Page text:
“Art is the most intense mode of individualism that the world has known.” – Oscar Wilde
In this series we shine a light on artists expressing their individuality, documenting what they love, working hard on their craft, and sharing it with the world.
Jay French is a Christchurch-based adventure photographer who specialises in mountainsides, gnarly bike trails and "before dawn to after sunset". He believes he's always been into photography, one way or another, but in the beginning didn't think of it as anything more than an appreciation for nice pictures.
"I took photography at high school but never really understood the technical part of it, or got into the study. I just loved the opportunity to go out exploring and capturing things with the camera, even if that usually meant skipping classes, because I was far more interested in the pursuit of collecting images. Perhaps it was a sign of things to come."
Jay had a corporate job in London, but his goal on moving home to New Zealand was to try starting his own business. "I was really into mountain biking, and my idea was I would come home and take small group bike tours to great MTB spots. I started an Instagram account to begin creating some brand recognition. To fill the account I began taking my camera with me to local races, and on biking trips, and began to take some pretty mediocre bike imagery. However I knew I needed some high-level imagery to help grow the brand."
“I got my hands on a Nikon D750 and then just started working a lot harder on my imagery. I'd always heard how hard it was to be a photographer, and that there was no longer any money in it, so just saw it as an opportunity to save some money on content, and a fun hobby. But after moving back, and beginning to set up the brand, some people reached out to see if they could buy some of my photos. I thought, 'This is fantastic, I'm getting a little bit of pocket money as I build my business …how handy.' This kept happening, people reaching out, asking if I would take images for them, or their brand, even going on trips to capture images.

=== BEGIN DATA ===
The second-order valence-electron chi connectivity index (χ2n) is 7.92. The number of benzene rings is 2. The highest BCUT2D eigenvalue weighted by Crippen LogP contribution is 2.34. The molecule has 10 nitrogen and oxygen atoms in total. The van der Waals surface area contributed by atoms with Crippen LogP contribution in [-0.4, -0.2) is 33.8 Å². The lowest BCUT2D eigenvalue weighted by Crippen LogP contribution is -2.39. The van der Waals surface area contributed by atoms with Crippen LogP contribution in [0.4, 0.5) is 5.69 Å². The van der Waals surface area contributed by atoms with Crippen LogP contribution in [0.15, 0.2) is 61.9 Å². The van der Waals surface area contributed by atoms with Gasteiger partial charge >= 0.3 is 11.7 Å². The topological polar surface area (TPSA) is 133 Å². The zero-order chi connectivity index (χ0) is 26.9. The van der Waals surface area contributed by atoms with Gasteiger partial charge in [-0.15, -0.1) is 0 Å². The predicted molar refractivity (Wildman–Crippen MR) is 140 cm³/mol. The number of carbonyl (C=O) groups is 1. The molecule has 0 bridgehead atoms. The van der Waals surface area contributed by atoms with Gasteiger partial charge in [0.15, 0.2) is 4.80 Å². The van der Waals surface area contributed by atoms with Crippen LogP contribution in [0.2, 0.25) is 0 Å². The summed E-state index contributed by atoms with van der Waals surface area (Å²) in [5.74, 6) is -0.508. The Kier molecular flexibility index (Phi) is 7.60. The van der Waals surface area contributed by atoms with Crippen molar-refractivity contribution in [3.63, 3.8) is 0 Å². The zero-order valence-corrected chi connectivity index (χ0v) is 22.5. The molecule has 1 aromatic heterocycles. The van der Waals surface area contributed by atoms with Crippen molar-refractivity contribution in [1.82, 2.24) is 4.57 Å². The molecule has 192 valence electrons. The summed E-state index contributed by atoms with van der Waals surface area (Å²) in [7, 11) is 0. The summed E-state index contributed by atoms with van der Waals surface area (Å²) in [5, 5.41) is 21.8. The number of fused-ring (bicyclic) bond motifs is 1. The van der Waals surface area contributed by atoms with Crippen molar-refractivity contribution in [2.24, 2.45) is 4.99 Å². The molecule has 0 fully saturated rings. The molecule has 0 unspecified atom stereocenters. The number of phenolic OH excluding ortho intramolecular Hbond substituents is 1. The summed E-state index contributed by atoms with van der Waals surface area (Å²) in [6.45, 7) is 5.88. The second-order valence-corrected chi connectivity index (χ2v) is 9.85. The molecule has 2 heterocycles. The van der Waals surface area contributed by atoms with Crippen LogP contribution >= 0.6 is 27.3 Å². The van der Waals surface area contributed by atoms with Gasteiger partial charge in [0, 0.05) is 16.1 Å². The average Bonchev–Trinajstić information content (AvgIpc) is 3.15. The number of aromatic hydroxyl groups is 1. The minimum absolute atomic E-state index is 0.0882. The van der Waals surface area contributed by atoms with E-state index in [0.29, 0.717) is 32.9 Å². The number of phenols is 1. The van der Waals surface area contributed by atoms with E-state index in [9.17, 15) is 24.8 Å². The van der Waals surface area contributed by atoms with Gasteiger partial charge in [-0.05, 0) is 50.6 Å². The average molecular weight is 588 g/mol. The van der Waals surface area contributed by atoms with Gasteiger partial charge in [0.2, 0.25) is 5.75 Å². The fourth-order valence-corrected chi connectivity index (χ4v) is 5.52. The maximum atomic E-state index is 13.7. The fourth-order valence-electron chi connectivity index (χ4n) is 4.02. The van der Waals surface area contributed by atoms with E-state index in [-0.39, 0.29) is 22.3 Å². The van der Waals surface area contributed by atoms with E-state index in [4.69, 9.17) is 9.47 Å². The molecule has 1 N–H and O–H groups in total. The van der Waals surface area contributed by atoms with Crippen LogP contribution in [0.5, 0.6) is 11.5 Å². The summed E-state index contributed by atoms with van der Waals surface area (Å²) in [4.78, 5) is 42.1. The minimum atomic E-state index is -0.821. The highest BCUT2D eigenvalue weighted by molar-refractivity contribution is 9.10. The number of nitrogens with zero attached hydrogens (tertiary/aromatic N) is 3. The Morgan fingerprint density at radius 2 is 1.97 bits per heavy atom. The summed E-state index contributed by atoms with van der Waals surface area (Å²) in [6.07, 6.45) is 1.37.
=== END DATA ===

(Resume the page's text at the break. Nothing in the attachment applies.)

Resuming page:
"I had this one business mentor back in London who said, 'To be successful in a start-up you need to follow the money, even if it's not what you planned to do in the beginning — to do what people are willing to pay for'."
It was around about this time that Jay thought, "Well ... I guess I'm a photographer now".
"I think sometimes people romanticize the notion of being a 'photographer'. You seriously need to ask yourself, do I want to turn this into a job? It can mean ruining the things you started photography for. It's an amazing job, but it's still a job."
"You need to take a hard look at yourself and decide what you're willing to give up, how long you're willing to struggle for, and if you're the right kind of person to run a business like this. I think that for some people, having a day job that allows you to get the camera gear you want, take the trips you want and create amazing images, might be the right mix. You can do little jobs here and there, and sell prints, and only do the things you want, without the stress of having to make your living from it. You can create when you want and what you want."
"However, if you are one of those who thinks, 'I want to be a photographer, this will be my life,' then the best advice I can give you is, don't be a dick. Make sure you're someone people want to spend time with. Your ability to form relationships is more important than your technical ability with the camera."
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